The main villain of the story left me wanting more. I do like well-fleshed baddies and it is clear Richard Brown created just a rough sketch of a really evil psychopath with potential. I really could have done more with the bigger picture, adding some more explanations, back story and depth instead of gory detail. Also the ending was a little rushed for me – it was definitely too abrupt and open-ended.

Finally the book is written to an adult reader but I would want to warn you that this novel is not something for people with a weak stomach. There are scenes so graphic and gruesome inside I had to skim the text because I really thought I might be as sick as a dog. These include macabre descriptions of carving human bodies and even some scenes of necrophilia (I did manage to avoid reading them in full after glimpsing the idea). Brown has created a villain so depraved that it literally churns the stomach. The question is whether you want to know about him at all.

Final verdict:

I wasn't blown away by this one, although it had some good moments. I never quite understood exactly what "The Gift" really was about. Even the ending left me feeling flat if not slightly disgusted. Perhaps I lack imagination for such things.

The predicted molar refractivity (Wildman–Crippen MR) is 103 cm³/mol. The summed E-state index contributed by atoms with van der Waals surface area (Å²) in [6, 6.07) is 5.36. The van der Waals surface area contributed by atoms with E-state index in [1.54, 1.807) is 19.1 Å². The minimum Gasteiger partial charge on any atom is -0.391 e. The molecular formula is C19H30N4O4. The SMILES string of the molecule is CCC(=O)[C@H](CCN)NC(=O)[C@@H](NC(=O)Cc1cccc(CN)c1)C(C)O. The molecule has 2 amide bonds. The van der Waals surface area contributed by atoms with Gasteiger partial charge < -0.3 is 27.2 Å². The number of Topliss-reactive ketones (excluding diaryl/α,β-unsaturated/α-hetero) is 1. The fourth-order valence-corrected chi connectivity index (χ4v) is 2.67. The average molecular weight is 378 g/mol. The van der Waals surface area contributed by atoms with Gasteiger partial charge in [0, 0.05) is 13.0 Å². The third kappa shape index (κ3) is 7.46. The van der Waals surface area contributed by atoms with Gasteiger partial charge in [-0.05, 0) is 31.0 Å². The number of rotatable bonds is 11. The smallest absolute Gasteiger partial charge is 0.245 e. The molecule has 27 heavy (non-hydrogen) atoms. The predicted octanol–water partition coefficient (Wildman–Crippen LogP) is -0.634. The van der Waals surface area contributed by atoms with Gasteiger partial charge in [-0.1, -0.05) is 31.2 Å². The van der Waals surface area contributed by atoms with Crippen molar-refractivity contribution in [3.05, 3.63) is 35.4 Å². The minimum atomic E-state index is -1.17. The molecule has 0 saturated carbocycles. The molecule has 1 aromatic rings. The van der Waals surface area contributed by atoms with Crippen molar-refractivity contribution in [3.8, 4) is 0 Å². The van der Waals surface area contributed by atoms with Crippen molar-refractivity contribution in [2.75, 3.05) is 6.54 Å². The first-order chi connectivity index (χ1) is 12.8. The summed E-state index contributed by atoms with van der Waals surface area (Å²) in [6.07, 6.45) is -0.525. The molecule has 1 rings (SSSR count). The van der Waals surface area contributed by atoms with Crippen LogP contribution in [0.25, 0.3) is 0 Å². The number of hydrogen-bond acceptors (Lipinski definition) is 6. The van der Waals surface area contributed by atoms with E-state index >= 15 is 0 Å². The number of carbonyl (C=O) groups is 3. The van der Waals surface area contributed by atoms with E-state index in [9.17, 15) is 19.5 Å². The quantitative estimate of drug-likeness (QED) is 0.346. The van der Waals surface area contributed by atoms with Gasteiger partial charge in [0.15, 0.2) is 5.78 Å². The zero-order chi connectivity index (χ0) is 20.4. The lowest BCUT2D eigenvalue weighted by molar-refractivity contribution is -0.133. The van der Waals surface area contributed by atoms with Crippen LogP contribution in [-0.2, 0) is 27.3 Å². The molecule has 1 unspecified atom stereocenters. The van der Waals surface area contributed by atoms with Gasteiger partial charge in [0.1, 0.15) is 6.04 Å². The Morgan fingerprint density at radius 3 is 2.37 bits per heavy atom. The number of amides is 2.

1. The shoddy forensic protocol would drive me insane! I would lose all interest in the book. Getting BIG details like that wrong is a deal breaker for me.

  2. Slightly, ok *writes down not to read the book* I really can't stomach that

  3. I cannot handle necrophilia. It's one of those things that just grosses me out to the complete core and I've never been able to stomach that one. Me thinks this is one I'm going to pass over.

  4. StephanieD - I completely agree. I've never worked as a police officer but still reading this and that I knew it was wrong.

    Nina, Blodeuedd - I wouldn't read this book for the second time myself.

    Jen - a very healthy approach. Some deviations are better left in the shadows.

  5. Oh too bad you didn't get into it ! It happens sometimes. The necrophilia thing is really weird... Thanks for the review

  6. You are welcome, Melliane. Sometimes a book doesn't work for you.

  7. Thanks for the honest review. The synopsis makes it sound like more of something I would like to read, obviously it isn't.

  8. Um... I don't think this one is for me. Not really my genre, and i've been having a hard time getting into books lately, I keep pushing, but slow starts. :) Thank you for the great review.

  9. Thanks for the review! I loved the idea of a virus. Those things creeped me out!

  10. AimeeKay, Melissa, Savannah - thanks for your comments!

  11. I hate it when they don't wear gloves at the crime scene!

  12. WTH? It always curious to me why a writer would choice to get that graphic with something like necrophilia. Just mentioning the word, and most people would get the picture without it having to be painted with words.


Thanks for commenting! I ❤ comments!